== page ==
All dressed up with nowhere to go – the importance of getting dressed every day

With many of us currently spending a lot of time indoors to study at home, it is all too easy to roll out of bed and arrive at your desk in time for your Zoom call still dressed in pyjamas. But the process of getting dressed does hold real importance; this preparatory routine sets you up for the day ahead, leaving you ready to face the world regardless of whether you remain inside or head outside.  

There is no doubt that when faced with a day at home, it is easier to stay in your sleepwear or reach for a hoodie and sweatpants. If this is what you are comfortable and happy in, then good for you! But for some of us, however tempting it is to stay in our PJs, by not getting dressed we tend to feel less motivated, less organised and less ourselves. I know all too well that on the days that I’ve lingered in my jammies past 11 o’clock, I feel that I am running at a slower speed and generally feel like the day never properly started. By getting ourselves together, putting on a cute outfit and maybe doing our make-up, we get a greater sense of a fresh start to the day, a new beginning and more regularity to our routines.  

When you think about it, there is something immensely grounding about the process of getting ready in the morning. Showering, sipping my morning Nescafe and searching through my wardrobe, with the charming chatter of Greg James’ in the background, is perhaps the most relaxing part of my day. And perhaps this is because it is an environment where I am completely in control, and in the current Covid-19 nightmare that we are all living through, there is something potent about reclaiming a sense of power, however small.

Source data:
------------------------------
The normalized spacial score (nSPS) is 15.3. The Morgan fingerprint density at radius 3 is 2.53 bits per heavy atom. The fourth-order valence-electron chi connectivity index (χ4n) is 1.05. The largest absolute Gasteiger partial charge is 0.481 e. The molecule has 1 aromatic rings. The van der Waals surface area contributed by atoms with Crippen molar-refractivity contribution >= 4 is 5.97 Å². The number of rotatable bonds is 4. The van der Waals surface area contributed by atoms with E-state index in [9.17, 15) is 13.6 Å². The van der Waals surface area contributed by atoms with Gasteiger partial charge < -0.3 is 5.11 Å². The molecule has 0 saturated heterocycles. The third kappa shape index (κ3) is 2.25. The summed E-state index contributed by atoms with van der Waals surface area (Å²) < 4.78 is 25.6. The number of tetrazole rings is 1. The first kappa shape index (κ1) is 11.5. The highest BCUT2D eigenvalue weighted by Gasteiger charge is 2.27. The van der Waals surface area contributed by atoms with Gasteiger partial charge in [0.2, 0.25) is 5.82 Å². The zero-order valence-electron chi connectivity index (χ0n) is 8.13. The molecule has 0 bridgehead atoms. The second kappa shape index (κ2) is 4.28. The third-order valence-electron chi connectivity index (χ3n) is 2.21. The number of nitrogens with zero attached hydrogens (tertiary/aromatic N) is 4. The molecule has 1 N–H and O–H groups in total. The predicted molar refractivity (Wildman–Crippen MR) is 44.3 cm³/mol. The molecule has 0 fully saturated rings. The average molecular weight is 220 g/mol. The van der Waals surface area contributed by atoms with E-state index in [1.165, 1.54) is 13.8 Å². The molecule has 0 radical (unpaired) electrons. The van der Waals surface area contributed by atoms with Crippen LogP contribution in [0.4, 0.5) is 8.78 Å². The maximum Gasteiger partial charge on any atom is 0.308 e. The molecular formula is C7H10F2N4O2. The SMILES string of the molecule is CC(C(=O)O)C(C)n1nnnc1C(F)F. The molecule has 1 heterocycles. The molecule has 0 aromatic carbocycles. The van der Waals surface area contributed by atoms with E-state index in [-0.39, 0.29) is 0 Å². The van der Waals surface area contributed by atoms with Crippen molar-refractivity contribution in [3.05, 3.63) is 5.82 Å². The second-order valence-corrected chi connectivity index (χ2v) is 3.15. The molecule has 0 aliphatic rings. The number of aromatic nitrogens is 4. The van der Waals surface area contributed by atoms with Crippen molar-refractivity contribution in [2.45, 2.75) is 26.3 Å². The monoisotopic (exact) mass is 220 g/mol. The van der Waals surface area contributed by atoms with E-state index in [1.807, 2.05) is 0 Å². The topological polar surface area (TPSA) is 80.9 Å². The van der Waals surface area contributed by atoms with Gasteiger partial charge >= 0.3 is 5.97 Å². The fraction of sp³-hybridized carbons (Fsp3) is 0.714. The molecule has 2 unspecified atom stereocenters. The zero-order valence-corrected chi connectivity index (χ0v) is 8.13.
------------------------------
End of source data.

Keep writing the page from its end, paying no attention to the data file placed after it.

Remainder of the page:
Camilla Ackley in her recent piece for Into the Fold, writes that for her, what she puts on in the morning is irrelevant, but instead it is the process of getting ready that holds importance.* For her, feeling well dressed is the “feeling of keeping it together.”* Ackley’s words certainly ring true as the normality of putting on a nice outfit and applying a little make up, is something that is perhaps worth clinging onto in these uncertain times, as this habitual process is something so familiar to us that it holds an almost ritual-like status.  

In some ways, getting dressed everyday could be seen as a form of self-care and perhaps we need to readdress the historic reasons behind why we get ready in a morning. Rather than seeing clothes as items dedicated to events and occasions, or even how we look and dress being for the benefit of others (something society has programmed us to care about), we need to view clothes as something for ourselves. We need to realise that we can get up and get dressed purely for that feeling of confidence we get from wearing a nice outfit and recognise the importance of feeling nice purely for yourself. It is so easy to forget to take time to enjoy the little things, but perhaps we need to cherish this everyday routine a little more and like Ackley, recognise that getting up and dressed is time all to ourselves.* 

So now, after writing this piece sat here in joggers and an extremely oversized men’s plaid shirt, I might go and take a shower, brush my hair, sort out my eyebrows, put on an outfit that makes me feel slightly less like a grungy, adolescent male and make a note to practise what I preach… 

* Camilla Ackley – The Power of Getting Dressed 

Image Credit: JamesDeMers via